Friday, April 24, 2009

Al Andalus: Day 3 - El Rocio to Ruinas Italicas

2009 Al Andalus: Day 3

SUNDAY MARCH 29 2009 - DAY 3

Fase 1 - El Rocio - Aznalcazar - 32.60 km

Fase 2 - Aznalcazar - Ruinas Italicas (Sevilla) - 33.40 km

TOTAL: 66 km

Everybody has Just One Of Those Al Andalus days where things don't always go right during the multi-day ride. Mine was today.

Javier and Alberto about gave me the slip this morning, as they almost left the restaurant without me for the start. Apparently plans for my day's ride had changed. He said I'd be riding with Jose Manuel Soto, and when we got to the start, he pointed to the buggy we'd be in. Oh - a buggy - OK... I'd be a little cold, but at least I'd be out on the course and hopefully get to some good picture spots. Although, I never quite knew if they were kidding me or not, or if they were making things up on the fly. But that's all part of Al Andalus too, when you're part of the press... things are sort of rearranged at the last minute if something else comes up.

The sun was not yet up as the pigeons swarmed in the sky around the big white church in the square of El Rocio. Gabriel Gamiz asked me if I'd been inside the church. "Not yet - I didn't even go in last year!" (Said in my Spanglish). Gabriel gasped and grabbed me arm and ran me into the church. In fact, there were many Al Andalus people running to and into the church before the start of the ride, saying a quick prayer and crossing themselves at the foot of the Madonna of the Dew.

Jose Manuel gathered the horses and riders and crews together at the front of the church for one big photo - I couldn't even squeeze everybody in one frame. And then, just as the golden sun rose, off the riders went on the start of Day 3!

I went and stood by my jeep, and suddenly there was a bit of confusion - Jose was not driving this jeep after all, and it was full anyway. Javier's car was full with a TV crew. Other official's cars were gone or full. They scrambled around and said, "Here's a seat! You can go with Rafa!" I jumped in the little white truck with Rafa, and everybody took off in a mad dash after the cantering riders for the trail ahead... except our little white truck. We followed the last rider out of town. I expected us to motor on past once the road widened, but Rafa said, "We follow the last rider." And it sunk in that I was in the 'drag' car - who followed the last rider over the whole course - I'd see one horse butt for 60 kilometers! And seeing as this gal was trotting, and walking, oh dear. This was not good and it was going to be a loooooooooong day of no photos - how many photos would people enjoy of one horse butt?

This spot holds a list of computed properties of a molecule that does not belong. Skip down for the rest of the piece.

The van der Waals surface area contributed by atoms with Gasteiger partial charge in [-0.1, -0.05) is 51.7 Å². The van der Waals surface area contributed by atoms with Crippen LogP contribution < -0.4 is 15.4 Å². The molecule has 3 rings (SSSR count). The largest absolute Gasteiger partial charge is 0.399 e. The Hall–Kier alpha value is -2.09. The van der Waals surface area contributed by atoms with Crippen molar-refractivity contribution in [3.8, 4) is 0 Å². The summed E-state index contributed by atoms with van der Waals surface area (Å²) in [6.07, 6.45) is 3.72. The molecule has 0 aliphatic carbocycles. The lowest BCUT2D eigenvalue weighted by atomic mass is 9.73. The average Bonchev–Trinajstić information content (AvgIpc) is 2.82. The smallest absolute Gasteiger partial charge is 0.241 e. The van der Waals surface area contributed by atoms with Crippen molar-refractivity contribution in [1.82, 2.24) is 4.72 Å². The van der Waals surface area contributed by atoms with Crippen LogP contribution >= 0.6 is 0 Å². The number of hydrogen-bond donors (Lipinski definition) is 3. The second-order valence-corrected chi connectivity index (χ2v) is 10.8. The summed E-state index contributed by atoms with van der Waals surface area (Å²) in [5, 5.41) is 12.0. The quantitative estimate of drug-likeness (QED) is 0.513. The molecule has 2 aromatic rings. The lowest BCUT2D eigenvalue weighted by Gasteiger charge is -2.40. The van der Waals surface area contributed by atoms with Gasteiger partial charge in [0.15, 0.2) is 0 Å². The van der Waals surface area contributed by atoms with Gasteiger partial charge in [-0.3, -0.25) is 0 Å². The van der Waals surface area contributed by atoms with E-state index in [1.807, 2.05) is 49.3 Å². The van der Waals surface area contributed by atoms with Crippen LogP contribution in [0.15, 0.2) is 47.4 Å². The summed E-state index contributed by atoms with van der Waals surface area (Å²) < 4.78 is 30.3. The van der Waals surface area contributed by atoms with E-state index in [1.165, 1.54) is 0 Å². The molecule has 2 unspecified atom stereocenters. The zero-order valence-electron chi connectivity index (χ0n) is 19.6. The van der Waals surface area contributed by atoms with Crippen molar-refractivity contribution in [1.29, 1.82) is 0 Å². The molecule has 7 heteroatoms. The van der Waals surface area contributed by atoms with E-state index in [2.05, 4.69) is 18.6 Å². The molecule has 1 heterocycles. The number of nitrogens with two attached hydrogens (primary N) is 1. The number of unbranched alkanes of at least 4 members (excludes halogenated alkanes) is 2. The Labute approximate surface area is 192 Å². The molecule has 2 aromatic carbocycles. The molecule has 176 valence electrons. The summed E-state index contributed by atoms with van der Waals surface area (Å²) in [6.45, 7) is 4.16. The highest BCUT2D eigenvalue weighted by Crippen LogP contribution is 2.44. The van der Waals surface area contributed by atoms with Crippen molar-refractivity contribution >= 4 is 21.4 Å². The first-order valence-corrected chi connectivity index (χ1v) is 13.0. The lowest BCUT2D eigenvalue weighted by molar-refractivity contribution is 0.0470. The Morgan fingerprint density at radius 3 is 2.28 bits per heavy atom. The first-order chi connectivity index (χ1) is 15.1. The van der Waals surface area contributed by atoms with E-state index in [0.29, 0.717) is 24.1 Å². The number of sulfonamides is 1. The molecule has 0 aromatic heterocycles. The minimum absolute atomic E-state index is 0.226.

We stopped at one spot to pull the trail ribbon off a tree branch after the rider passed it, and just as I was about to resign myself to my somewhat humorous Drag fate for the day, just then my savior stepped out of the field where he'd been taking pictures. "Kristian! Save me! Can you please just take me to the vet check!?" From there I'd find another car to at least get to the finish line.

Kristian Fenaux, Spanish photographer for Ecuestre magazine, not only took me to the vet check, but to some scenic spots on the way, and kept me with him the whole day, all the way to the finish. He was clever at planning just where we could go, timing it right to meet the horses, and knowing when to leave so we could get to the next point in time to catch the riders again.

We first went to the same river crossing as last year, where some of the 1,000,000 people on their pilgrimage to El Rocio on the Romeria pass through. Here they wash in the river to cleanse themselves for before arriving at El Rocio. We laughed because the river was quite dirty. I said "I'll keep my sins, it's too cold to wash!" as it was a chilly morning. Not to mention there was all kinds of trash around the Virgin shrine, sadly. She may be revered, but not every day of the year.

We caught all the riders coming across, then drove on to the vet check, where we stopped just to grab some sandwiches (these were usually prepared early in the morning by the hotel we'd stayed at the night before), and iced Aquarius drinks before driving on.